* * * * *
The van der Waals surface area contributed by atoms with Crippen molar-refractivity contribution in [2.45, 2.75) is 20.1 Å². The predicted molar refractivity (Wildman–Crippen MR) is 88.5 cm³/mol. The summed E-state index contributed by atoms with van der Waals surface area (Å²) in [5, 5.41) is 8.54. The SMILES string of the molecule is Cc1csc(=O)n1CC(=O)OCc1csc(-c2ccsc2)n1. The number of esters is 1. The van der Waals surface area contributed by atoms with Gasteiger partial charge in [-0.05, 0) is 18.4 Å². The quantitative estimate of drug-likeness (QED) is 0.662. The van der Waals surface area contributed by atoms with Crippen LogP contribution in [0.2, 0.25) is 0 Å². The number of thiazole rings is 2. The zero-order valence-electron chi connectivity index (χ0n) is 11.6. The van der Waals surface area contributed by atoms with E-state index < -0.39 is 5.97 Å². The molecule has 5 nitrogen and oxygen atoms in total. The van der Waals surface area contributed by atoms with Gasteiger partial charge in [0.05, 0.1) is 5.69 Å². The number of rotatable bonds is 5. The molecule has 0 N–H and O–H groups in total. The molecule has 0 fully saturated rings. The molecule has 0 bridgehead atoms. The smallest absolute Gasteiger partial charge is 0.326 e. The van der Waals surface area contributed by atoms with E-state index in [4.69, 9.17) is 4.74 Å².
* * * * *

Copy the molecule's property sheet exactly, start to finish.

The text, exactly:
The van der Waals surface area contributed by atoms with Crippen molar-refractivity contribution in [2.45, 2.75) is 20.1 Å². The predicted molar refractivity (Wildman–Crippen MR) is 88.5 cm³/mol. The summed E-state index contributed by atoms with van der Waals surface area (Å²) in [5, 5.41) is 8.54. The SMILES string of the molecule is Cc1csc(=O)n1CC(=O)OCc1csc(-c2ccsc2)n1. The number of esters is 1. The van der Waals surface area contributed by atoms with Gasteiger partial charge in [-0.05, 0) is 18.4 Å². The quantitative estimate of drug-likeness (QED) is 0.662. The van der Waals surface area contributed by atoms with Crippen LogP contribution in [0.2, 0.25) is 0 Å². The number of thiazole rings is 2. The zero-order valence-electron chi connectivity index (χ0n) is 11.6. The van der Waals surface area contributed by atoms with E-state index < -0.39 is 5.97 Å². The molecule has 5 nitrogen and oxygen atoms in total. The van der Waals surface area contributed by atoms with Gasteiger partial charge in [0.05, 0.1) is 5.69 Å². The number of rotatable bonds is 5. The molecule has 0 N–H and O–H groups in total. The molecule has 0 fully saturated rings. The molecule has 0 bridgehead atoms. The smallest absolute Gasteiger partial charge is 0.326 e. The van der Waals surface area contributed by atoms with E-state index in [4.69, 9.17) is 4.74 Å².